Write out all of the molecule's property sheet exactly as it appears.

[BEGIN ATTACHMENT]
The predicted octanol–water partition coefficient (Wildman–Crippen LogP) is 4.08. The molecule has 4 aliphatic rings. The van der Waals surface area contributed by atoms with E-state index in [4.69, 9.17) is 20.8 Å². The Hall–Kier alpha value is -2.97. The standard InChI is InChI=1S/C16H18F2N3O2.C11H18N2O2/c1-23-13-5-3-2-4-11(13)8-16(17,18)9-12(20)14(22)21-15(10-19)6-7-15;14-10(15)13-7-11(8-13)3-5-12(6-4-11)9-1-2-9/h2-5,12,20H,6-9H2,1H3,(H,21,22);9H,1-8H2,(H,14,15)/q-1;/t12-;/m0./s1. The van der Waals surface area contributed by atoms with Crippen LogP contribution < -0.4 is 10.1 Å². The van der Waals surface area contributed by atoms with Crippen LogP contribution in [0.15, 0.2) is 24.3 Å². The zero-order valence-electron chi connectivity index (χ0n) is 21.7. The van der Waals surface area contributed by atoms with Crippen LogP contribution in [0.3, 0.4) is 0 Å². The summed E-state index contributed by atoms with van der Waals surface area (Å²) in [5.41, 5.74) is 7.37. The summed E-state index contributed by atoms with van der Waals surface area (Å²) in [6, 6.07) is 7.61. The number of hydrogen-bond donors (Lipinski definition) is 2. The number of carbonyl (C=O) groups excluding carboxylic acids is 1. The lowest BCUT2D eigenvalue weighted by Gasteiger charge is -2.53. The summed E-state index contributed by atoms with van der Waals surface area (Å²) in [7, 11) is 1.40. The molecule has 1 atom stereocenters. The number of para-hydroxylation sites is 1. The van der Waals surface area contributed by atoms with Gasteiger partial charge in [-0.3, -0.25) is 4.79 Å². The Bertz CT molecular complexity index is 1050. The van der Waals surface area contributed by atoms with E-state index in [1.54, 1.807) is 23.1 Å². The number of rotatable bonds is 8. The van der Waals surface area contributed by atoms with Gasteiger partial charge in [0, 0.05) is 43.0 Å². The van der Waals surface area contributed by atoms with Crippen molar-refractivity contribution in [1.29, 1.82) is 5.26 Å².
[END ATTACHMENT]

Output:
The predicted octanol–water partition coefficient (Wildman–Crippen LogP) is 4.08. The molecule has 4 aliphatic rings. The van der Waals surface area contributed by atoms with E-state index in [4.69, 9.17) is 20.8 Å². The Hall–Kier alpha value is -2.97. The standard InChI is InChI=1S/C16H18F2N3O2.C11H18N2O2/c1-23-13-5-3-2-4-11(13)8-16(17,18)9-12(20)14(22)21-15(10-19)6-7-15;14-10(15)13-7-11(8-13)3-5-12(6-4-11)9-1-2-9/h2-5,12,20H,6-9H2,1H3,(H,21,22);9H,1-8H2,(H,14,15)/q-1;/t12-;/m0./s1. The van der Waals surface area contributed by atoms with Crippen LogP contribution < -0.4 is 10.1 Å². The van der Waals surface area contributed by atoms with Crippen LogP contribution in [0.15, 0.2) is 24.3 Å². The zero-order valence-electron chi connectivity index (χ0n) is 21.7. The van der Waals surface area contributed by atoms with Crippen LogP contribution in [0.3, 0.4) is 0 Å². The summed E-state index contributed by atoms with van der Waals surface area (Å²) in [5.41, 5.74) is 7.37. The summed E-state index contributed by atoms with van der Waals surface area (Å²) in [6, 6.07) is 7.61. The number of hydrogen-bond donors (Lipinski definition) is 2. The number of carbonyl (C=O) groups excluding carboxylic acids is 1. The lowest BCUT2D eigenvalue weighted by Gasteiger charge is -2.53. The summed E-state index contributed by atoms with van der Waals surface area (Å²) in [7, 11) is 1.40. The molecule has 1 atom stereocenters. The number of para-hydroxylation sites is 1. The van der Waals surface area contributed by atoms with Gasteiger partial charge in [-0.3, -0.25) is 4.79 Å². The Bertz CT molecular complexity index is 1050. The van der Waals surface area contributed by atoms with E-state index in [1.54, 1.807) is 23.1 Å². The number of rotatable bonds is 8. The van der Waals surface area contributed by atoms with Gasteiger partial charge in [0, 0.05) is 43.0 Å². The van der Waals surface area contributed by atoms with Crippen molar-refractivity contribution in [1.29, 1.82) is 5.26 Å².